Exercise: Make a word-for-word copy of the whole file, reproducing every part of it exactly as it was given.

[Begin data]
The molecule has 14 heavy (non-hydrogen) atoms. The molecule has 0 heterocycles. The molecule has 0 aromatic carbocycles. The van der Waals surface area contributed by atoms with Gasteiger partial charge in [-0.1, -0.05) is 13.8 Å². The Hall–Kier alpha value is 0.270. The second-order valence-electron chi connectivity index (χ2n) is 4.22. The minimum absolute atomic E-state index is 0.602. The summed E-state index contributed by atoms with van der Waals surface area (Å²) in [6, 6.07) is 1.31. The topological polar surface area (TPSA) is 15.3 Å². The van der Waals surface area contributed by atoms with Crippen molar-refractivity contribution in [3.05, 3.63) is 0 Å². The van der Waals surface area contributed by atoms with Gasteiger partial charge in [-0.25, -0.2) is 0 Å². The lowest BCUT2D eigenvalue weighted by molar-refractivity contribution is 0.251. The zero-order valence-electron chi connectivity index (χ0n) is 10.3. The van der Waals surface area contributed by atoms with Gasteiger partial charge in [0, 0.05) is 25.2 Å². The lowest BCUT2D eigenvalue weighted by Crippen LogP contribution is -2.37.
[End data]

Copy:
The molecule has 14 heavy (non-hydrogen) atoms. The molecule has 0 heterocycles. The molecule has 0 aromatic carbocycles. The van der Waals surface area contributed by atoms with Gasteiger partial charge in [-0.1, -0.05) is 13.8 Å². The Hall–Kier alpha value is 0.270. The second-order valence-electron chi connectivity index (χ2n) is 4.22. The minimum absolute atomic E-state index is 0.602. The summed E-state index contributed by atoms with van der Waals surface area (Å²) in [6, 6.07) is 1.31. The topological polar surface area (TPSA) is 15.3 Å². The van der Waals surface area contributed by atoms with Crippen molar-refractivity contribution in [3.05, 3.63) is 0 Å². The van der Waals surface area contributed by atoms with Gasteiger partial charge in [-0.25, -0.2) is 0 Å². The lowest BCUT2D eigenvalue weighted by molar-refractivity contribution is 0.251. The zero-order valence-electron chi connectivity index (χ0n) is 10.3. The van der Waals surface area contributed by atoms with Gasteiger partial charge in [0, 0.05) is 25.2 Å². The lowest BCUT2D eigenvalue weighted by Crippen LogP contribution is -2.37.